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Morrissey

Morrissey has confirmed that he’s already written the follow-up to his forthcoming new album ‘Bonfire Of Teenagers’.

Earlier this month, the former Smiths frontman revealed that his 14th solo album, ‘Bonfire Of Teenagers’, will no longer be released in February of 2023, adding that its fate is “exclusively in the hands” of Capitol Records (Los Angeles). NME has since reached out to Capitol Records for comment.

The follow-up to 2020’s ‘I Am Not A Dog On A Chain’, was announced back in May of 2021, with the singer describing it as “the best album of [his] life”.

Now, speaking in a new filmed interview at the London Palladium during his UK tour last month, Morrissey said that he has also written the album that will follow the next release.

Asked whether he was working on anything else besides the new record, the artist replied: “We have written the follow-up album, and that will be recorded soon, but it won’t be released soon, because ‘Bonfire Of Teenagers’ must have a chance to breathe and blow and so forth. But it will be recorded soon.”

You can watch the full interview below.

Elsewhere in the conversation, Morrissey spoke about his aversion to the word “diversity”.

Speaking about the pressure on artists to achieve success with record labels, he described them as “bloodless”, adding that they will “get rid of you if you say anything that they don’t agree with”.

He continued: “Now they talk about, ‘Oh, we must have diversity’. Diversity is people that you don’t know. It’s just another word for conformity, it’s the new way of saying conformity.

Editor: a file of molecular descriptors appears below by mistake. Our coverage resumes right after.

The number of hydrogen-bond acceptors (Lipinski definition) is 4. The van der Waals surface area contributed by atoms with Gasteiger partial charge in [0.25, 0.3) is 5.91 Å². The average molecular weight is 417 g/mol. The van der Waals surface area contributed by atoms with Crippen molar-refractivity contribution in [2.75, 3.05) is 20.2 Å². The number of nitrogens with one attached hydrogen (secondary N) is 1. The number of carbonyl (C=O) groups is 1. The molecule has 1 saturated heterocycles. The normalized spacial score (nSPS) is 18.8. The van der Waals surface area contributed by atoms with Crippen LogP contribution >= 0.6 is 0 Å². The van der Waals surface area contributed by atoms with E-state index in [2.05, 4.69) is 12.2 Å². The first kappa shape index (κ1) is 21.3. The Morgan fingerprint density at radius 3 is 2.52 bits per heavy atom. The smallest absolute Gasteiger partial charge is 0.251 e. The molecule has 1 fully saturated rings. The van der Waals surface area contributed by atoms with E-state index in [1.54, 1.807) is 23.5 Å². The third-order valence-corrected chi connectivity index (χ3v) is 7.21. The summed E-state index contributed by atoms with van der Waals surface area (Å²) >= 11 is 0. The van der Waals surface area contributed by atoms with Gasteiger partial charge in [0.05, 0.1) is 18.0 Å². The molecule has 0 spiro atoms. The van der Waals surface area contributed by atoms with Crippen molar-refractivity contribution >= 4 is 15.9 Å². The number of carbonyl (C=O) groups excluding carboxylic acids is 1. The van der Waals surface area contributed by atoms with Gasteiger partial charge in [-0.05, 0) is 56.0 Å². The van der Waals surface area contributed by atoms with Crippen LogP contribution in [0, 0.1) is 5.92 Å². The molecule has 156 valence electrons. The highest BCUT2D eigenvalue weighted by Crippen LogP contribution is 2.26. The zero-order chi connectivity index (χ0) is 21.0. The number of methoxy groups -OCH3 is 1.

“We don’t see anything diverse anywhere, it’s all conformity.”

He added that people don’t think about “the great things that we don’t have in common”, and that now people want everything to be “the same”.

“It doesn’t mean ‘avant-garde’, or let’s make ‘really interesting, strange art’. It means box everybody. Diversity, I think, is a dreadful word. Pin it to anything, and that situation is finished.”

The musician went on the speak about social media, where he said users have the chance to “review everything and destroy people”, citing author Germaine Greer and J.K. Rowling as examples, who have both been criticised for holding transphobic views.

“We all get together, and try and get rid of these people and don’t stop harping on about how dangerous they are. It’s pretty lethal, and I think there will be a way to control it eventually, but nobody knows how, yet.”

Elsewhere, this weekend (November 26), Morrissey shared ‘Rebels Without Applause’, his first new single in three years.

The post Morrissey says he’s already written the “follow-up” to new album ‘Bonfire Of Teenagers’ appeared first on NME.

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